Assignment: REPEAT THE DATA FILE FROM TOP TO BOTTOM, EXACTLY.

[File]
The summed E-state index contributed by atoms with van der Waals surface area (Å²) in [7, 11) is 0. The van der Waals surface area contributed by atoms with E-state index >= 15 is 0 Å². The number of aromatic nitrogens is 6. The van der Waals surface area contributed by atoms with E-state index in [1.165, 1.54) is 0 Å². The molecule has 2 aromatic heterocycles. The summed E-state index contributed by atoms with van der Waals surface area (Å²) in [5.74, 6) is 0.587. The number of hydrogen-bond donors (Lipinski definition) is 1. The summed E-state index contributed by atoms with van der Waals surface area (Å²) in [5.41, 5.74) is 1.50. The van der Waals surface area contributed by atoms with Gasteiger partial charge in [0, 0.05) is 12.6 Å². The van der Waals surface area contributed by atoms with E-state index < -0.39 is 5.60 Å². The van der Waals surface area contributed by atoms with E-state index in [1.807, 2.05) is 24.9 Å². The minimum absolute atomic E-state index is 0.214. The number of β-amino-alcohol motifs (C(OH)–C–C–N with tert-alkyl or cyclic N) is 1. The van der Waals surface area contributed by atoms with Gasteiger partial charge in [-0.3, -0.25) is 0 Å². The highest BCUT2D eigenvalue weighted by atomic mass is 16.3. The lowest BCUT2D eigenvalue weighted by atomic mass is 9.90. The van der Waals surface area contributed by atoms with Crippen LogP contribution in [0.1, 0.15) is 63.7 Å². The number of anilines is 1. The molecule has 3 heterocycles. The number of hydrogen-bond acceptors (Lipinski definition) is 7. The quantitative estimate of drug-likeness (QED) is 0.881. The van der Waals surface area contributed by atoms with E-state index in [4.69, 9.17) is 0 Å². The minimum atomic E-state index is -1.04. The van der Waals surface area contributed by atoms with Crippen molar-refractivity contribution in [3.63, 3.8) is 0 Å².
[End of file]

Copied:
The summed E-state index contributed by atoms with van der Waals surface area (Å²) in [7, 11) is 0. The van der Waals surface area contributed by atoms with E-state index >= 15 is 0 Å². The number of aromatic nitrogens is 6. The van der Waals surface area contributed by atoms with E-state index in [1.165, 1.54) is 0 Å². The molecule has 2 aromatic heterocycles. The summed E-state index contributed by atoms with van der Waals surface area (Å²) in [5.74, 6) is 0.587. The number of hydrogen-bond donors (Lipinski definition) is 1. The summed E-state index contributed by atoms with van der Waals surface area (Å²) in [5.41, 5.74) is 1.50. The van der Waals surface area contributed by atoms with Gasteiger partial charge in [0, 0.05) is 12.6 Å². The van der Waals surface area contributed by atoms with E-state index < -0.39 is 5.60 Å². The van der Waals surface area contributed by atoms with E-state index in [1.807, 2.05) is 24.9 Å². The minimum absolute atomic E-state index is 0.214. The number of β-amino-alcohol motifs (C(OH)–C–C–N with tert-alkyl or cyclic N) is 1. The van der Waals surface area contributed by atoms with Gasteiger partial charge in [-0.3, -0.25) is 0 Å². The highest BCUT2D eigenvalue weighted by atomic mass is 16.3. The lowest BCUT2D eigenvalue weighted by atomic mass is 9.90. The van der Waals surface area contributed by atoms with Crippen LogP contribution in [0.1, 0.15) is 63.7 Å². The number of anilines is 1. The molecule has 3 heterocycles. The number of hydrogen-bond acceptors (Lipinski definition) is 7. The quantitative estimate of drug-likeness (QED) is 0.881. The van der Waals surface area contributed by atoms with E-state index in [4.69, 9.17) is 0 Å². The minimum atomic E-state index is -1.04. The van der Waals surface area contributed by atoms with Crippen molar-refractivity contribution in [3.63, 3.8) is 0 Å².